We had the good fortune of connecting with Bartley Taylor and we’ve shared our conversation below.
Hi Bartley, how do you think about risk?
My dad always taught to weight risk in terms of the reward, as I imagine many people were. Does the reward outweigh the risk? If so – take the risk. On the other hand, If I can’t live with the results if I were to fail, then I don’t take the risk. At the current point in my career, risk usually involves investing in self produced projects that will hopefully further my career by opening up opportunities I wouldn’t have had otherwise. As a filmmaker, there is an incessant itch to create and tell stories that cannot ever be scratched, only temporarily subsided. Directors only get work by directing and since the business is so competitive, many of my early opportunities have come from the ones I gave myself. I’ve booked real jobs from clients after they’ve seen my spec commercials, short films and cooking shows that I did for others. These all cost money and have little to no monetary return — but I’m not only looking to make money, I’m looking to build a long lasting career in the field I love and that takes a lot of self investment. So every time I have a new idea and think, ‘do I really want to spend the money to make this come to life?’ I first ask myself – could this possibly further my career? Will this satiate a desire to tell a certain story? Sometimes the answer is yes, other times no — and my decision comes from there.
Can you open up a bit about your work and career? We’re big fans and we’d love for our community to learn more about your work.
Currently, my art tends to be something people skip over or try to fast forward through: commercials. I’ve been obsessed with short stories for as long as I can remember and at the end of the day, that’s exactly what a commercial is. This might mean I have a short attention span — after all, I am an ‘old’ millennial. But I digress — I love the Super Bowl. Yes the food, yes the halftime show, and I guess the football…but, it’s really all about the commercials. You can tell a brilliant story that makes viewers feel love, laughter, anger or sadness all in a 30 or 60 second wrapper. What I think sets me apart from others is that I view them as exactly that – stories and opportunities to connect with a viewer, as opposed to a 30 second window to shove a product in someone’s face. If I can make a viewer genuinely connect with a brand over a shared moment, then I’ve done my job. Where I am today professionally, is just the beginning. I feel like after 10 years of self financed projects and knocking on hundreds of doors, I’m only *just* beginning my career, and getting here was not easy. I overcame the challenges, and continue to do so, through the support of loved ones reassuring me that I’m meant to achieve this goal. I’ve made it this far from just putting one foot in front of the other, even during times when I wasn’t sure it was worth it or internal voices of self doubt crept in. This is in turn, is the biggest lesson I have learned from everything – that sometimes it’s not about talent or connections – it’s about endurance and continuing to walk towards that goal by any means necessary. And so, I walk.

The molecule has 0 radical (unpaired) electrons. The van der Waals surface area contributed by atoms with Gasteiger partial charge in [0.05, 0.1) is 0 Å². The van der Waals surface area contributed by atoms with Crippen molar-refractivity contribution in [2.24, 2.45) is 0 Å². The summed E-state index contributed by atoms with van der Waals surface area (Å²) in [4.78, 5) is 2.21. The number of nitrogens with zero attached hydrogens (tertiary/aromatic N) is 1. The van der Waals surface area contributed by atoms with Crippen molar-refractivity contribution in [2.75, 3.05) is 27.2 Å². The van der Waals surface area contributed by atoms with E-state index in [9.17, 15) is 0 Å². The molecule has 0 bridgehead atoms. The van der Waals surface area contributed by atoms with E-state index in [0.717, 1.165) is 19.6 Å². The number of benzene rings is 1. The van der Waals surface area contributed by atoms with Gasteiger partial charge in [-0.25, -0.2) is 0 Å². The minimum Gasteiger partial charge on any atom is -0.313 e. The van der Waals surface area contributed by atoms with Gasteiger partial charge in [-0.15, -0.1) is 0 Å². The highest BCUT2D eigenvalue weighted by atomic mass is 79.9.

Any great local spots you’d like to shoutout?
I’m a Valley kid born and bread. Teru Sushi on Ventura Blvd. in Studio City – their special rolls are unbeatable. And for the neighborhood feel, take a walk to M Street Coffee in Sherman Oaks. For a night out, Houston’s in Pasadena and Din Tai Fung in Glendale – both unbeatable must-haves.
The Shoutout series is all about recognizing that our success and where we are in life is at least somewhat thanks to the efforts, support, mentorship, love and encouragement of others. So is there someone that you want to dedicate your shoutout to?
My parents. Although it might sound cliché, I’d probably have given up on directing or pivoted to somewhere else in the industry if it weren’t for their encouragement (emotional and monetary). With the exception for a select few star talents, being successful in entertainment is a very long game. It takes a lot of dedication, the feeling that you’re not meant to do anything else, and a little luck. The age of 13 is about the first time I can remember thinking ‘I want to work in film’ after years of being fascinated by movies and storytelling. From that point, my parents have fiercely encouraged and protected that desire in me. It’s very easy to become discouraged in this business for a multitude of reasons that include, but are not limited to: self doubt, over saturation, insane competition and lack of opportunities. We say that ‘small wins’ are what keep us going — those small, singular moments of success that may not feel all that big, but have a significant impact. I’ve been able to reach some of those singular moments of success because of the encouragement of my parents, among other things. I direct commercials with a desire to eventually move into TV directing. In order to book commercial work, you have to have made commercials — well, how do you do that? The age old question of how do I get the 3 years of experience for the entry level job? You make it yourself. Some of my early work was paid for via fundraising, but a lot of it was ‘executive produced’ (read: paid for) by my parents. When friends or colleagues would watch a film or commercial I had made and it gave them an emotional reaction, I was in turn given one of those singular moments that whisper in your ear ‘keep going’. The feeling of creating emotion in another person, or watching them react in a specific way to a story you created is absolutely indescribable. The conversation it creates, the shared perspective – that’s what keeps me going, and my parents continue to encourage me to keep taking those risks and reaching for my goals.